Openness: some of my Russian friends complain that Americans are polite but not friendly, like we will say, "Hi, how are you?" without waiting for a response. However, I think that we may not be wanting to stay for an extended chat, but we do inquire through our genuine concern for others. We hug and kiss when we see people we care about. It's tough in the Chinese culture, where they don't touch each other, and even when seeing people that you haven't seen in years, they register no great emotion.
The last and final thing that makes me appreciate the U.S.: Appearances. First of all, I've noticed that most Taiwanese people are very small. I'm taller than many men here. It kind of sucks. And Chinese people have peculiar ways of defining what is beautiful. Very pale, very skinny, demure. Pluses would be to dress well, be from a good family, etc., etc. Well, the three main factors I fail at. I'm very tan, I am at times skinny, but nowhere near what the Chinese standard is (girls who are 50 kilos want to be 45 kilos; that's like 80 lbs to 72 lbs), and the last, well, I'm not even going to go there.
So I can't wait to go home! I don't need any reasons, actually. I just have had a long season and am ready to take a break.
So yesterday we took the high-speed train from Hualien to Taipei and stayed the night at my father's best friend (Uncle Lin)'s house, and today took the train from Taipei to the city near Lumbay. My uncle and grandparents picked us up from the train station. We drove back to my uncle's house, where my grandparents continuously show their love by offering food. We took a short trip to my grandparent's farm -- they used to own farmland but now just have a smaller plot of land where they grow a variety of fruits and vegetables and have chickens, as well. They used to own the large chickens that didn't fly, but they were quickly eaten by stray dogs. Now they have a smaller variety that can fly.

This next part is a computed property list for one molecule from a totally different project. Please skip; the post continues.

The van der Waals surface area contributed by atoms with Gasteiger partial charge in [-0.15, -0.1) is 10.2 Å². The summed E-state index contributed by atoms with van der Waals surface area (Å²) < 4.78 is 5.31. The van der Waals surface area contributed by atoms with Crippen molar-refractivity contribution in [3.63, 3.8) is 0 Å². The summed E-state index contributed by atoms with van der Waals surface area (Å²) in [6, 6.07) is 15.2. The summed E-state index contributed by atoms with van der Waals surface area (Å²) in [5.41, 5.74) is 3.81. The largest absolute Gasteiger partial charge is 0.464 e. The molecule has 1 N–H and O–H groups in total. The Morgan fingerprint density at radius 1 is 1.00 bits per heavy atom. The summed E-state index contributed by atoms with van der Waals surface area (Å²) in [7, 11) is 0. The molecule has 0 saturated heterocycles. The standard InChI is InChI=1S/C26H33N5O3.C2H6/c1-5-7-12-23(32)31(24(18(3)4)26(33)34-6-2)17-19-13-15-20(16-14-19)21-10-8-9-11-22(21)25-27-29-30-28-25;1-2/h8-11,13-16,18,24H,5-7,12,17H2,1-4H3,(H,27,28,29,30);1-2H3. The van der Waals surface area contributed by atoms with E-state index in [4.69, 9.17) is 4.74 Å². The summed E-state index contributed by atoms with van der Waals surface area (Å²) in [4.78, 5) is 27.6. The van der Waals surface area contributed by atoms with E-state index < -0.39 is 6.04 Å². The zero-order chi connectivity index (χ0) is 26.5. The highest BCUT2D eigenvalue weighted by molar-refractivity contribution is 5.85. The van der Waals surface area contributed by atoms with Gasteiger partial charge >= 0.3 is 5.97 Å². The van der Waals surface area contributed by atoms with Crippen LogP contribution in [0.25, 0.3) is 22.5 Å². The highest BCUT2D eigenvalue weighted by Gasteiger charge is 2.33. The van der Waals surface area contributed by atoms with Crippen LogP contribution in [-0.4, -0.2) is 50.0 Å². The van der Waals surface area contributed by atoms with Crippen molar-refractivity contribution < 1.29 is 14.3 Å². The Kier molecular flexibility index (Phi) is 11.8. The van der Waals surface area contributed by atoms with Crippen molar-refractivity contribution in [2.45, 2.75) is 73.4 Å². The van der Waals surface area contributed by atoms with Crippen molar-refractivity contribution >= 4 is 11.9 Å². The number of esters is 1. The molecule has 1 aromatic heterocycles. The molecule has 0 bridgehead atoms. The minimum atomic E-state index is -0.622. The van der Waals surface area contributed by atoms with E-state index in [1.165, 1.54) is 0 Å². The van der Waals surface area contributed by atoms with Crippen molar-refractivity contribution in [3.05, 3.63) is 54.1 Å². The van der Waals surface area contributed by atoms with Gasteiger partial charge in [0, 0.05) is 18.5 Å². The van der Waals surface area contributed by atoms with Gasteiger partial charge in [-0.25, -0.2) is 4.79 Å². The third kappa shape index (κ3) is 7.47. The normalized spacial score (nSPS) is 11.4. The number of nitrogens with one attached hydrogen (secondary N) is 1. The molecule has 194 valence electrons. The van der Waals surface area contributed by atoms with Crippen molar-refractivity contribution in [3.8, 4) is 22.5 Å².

My grandpa is over 90 and still goes to the farm every day to check on the plants and feed the chickens. My uncle said that my grandpa and grandma love to sit in the barn and watch the chickens eat. What a simple life! All the food we ate was hand grown and fresh. It made me feel bad taking out my cookies and candies out of my purse (unfortunately, during travel, it's a staple in my purse).
I had some questions asked, which I'll answer now.
Herlindo asks: Who taught you to step in [the 2nd serve return] like that?
My father was the one who coached me up until three years ago, so all the basics I owe to him. I remember I must have been around 10 years old, and we would practice with a woman at the local courts, and my dad made us stand halfway between the service and the baseline to return her serve. It was so scary because she had a kick serve, so we never knew where it would go. From that time on, my dad would make us stand there to return all second serves, and sometimes first serves, as well.
Kimberly writes: Hi Vania, my name is Kimberly. I am 10 years old and am training to be a tennis player. When I read your blog on USTA.com, it seemed interesting! I want to know... Did you overcome any hard challenges that you don't know if you should do it or not?
Hi Kimberly! There was some difficult times, but this is normal for everyone. There is no perfect way to play and become a great tennis player. At times I did want to quit because there are sacrifices to be made, but ultimately I made the decision to continue, and I enjoy my life and my job (which is tennis) now. If you love tennis, keep playing; do something you enjoy! But stay in school
I was in public school until 10th grade, and then I went into homeschooling, but I think that an education is necessary no matter what.
The next time I write will probably be when I'm home, so be warned, the usage of CAPS and !!!!! may be prevalent.